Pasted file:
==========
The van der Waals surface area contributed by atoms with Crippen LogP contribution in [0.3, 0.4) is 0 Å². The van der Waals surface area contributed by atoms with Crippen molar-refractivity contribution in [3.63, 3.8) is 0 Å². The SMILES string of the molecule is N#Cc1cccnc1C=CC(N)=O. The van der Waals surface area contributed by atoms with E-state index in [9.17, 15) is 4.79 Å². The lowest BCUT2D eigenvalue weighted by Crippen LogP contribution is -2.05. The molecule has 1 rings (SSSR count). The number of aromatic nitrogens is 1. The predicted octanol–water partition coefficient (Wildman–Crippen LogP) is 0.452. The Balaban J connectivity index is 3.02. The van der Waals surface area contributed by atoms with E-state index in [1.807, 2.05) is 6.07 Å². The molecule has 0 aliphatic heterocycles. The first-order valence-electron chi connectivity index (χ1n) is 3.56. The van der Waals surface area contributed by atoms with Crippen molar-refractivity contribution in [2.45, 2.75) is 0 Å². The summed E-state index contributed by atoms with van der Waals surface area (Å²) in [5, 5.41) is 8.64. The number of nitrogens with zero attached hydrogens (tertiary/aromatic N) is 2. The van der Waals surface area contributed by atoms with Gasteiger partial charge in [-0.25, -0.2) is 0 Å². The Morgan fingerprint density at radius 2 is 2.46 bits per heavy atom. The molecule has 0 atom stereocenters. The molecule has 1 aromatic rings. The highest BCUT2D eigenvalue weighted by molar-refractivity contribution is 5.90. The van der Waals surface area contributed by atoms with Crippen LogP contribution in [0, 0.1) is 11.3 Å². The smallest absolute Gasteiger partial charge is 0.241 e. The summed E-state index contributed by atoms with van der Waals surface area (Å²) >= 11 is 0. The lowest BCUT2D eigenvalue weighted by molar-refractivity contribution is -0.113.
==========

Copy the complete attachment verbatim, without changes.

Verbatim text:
The van der Waals surface area contributed by atoms with Crippen LogP contribution in [0.3, 0.4) is 0 Å². The van der Waals surface area contributed by atoms with Crippen molar-refractivity contribution in [3.63, 3.8) is 0 Å². The SMILES string of the molecule is N#Cc1cccnc1C=CC(N)=O. The van der Waals surface area contributed by atoms with E-state index in [9.17, 15) is 4.79 Å². The lowest BCUT2D eigenvalue weighted by Crippen LogP contribution is -2.05. The molecule has 1 rings (SSSR count). The number of aromatic nitrogens is 1. The predicted octanol–water partition coefficient (Wildman–Crippen LogP) is 0.452. The Balaban J connectivity index is 3.02. The van der Waals surface area contributed by atoms with E-state index in [1.807, 2.05) is 6.07 Å². The molecule has 0 aliphatic heterocycles. The first-order valence-electron chi connectivity index (χ1n) is 3.56. The van der Waals surface area contributed by atoms with Crippen molar-refractivity contribution in [2.45, 2.75) is 0 Å². The summed E-state index contributed by atoms with van der Waals surface area (Å²) in [5, 5.41) is 8.64. The number of nitrogens with zero attached hydrogens (tertiary/aromatic N) is 2. The van der Waals surface area contributed by atoms with Gasteiger partial charge in [-0.25, -0.2) is 0 Å². The Morgan fingerprint density at radius 2 is 2.46 bits per heavy atom. The molecule has 0 atom stereocenters. The molecule has 1 aromatic rings. The highest BCUT2D eigenvalue weighted by molar-refractivity contribution is 5.90. The van der Waals surface area contributed by atoms with Crippen LogP contribution in [0, 0.1) is 11.3 Å². The smallest absolute Gasteiger partial charge is 0.241 e. The summed E-state index contributed by atoms with van der Waals surface area (Å²) >= 11 is 0. The lowest BCUT2D eigenvalue weighted by molar-refractivity contribution is -0.113.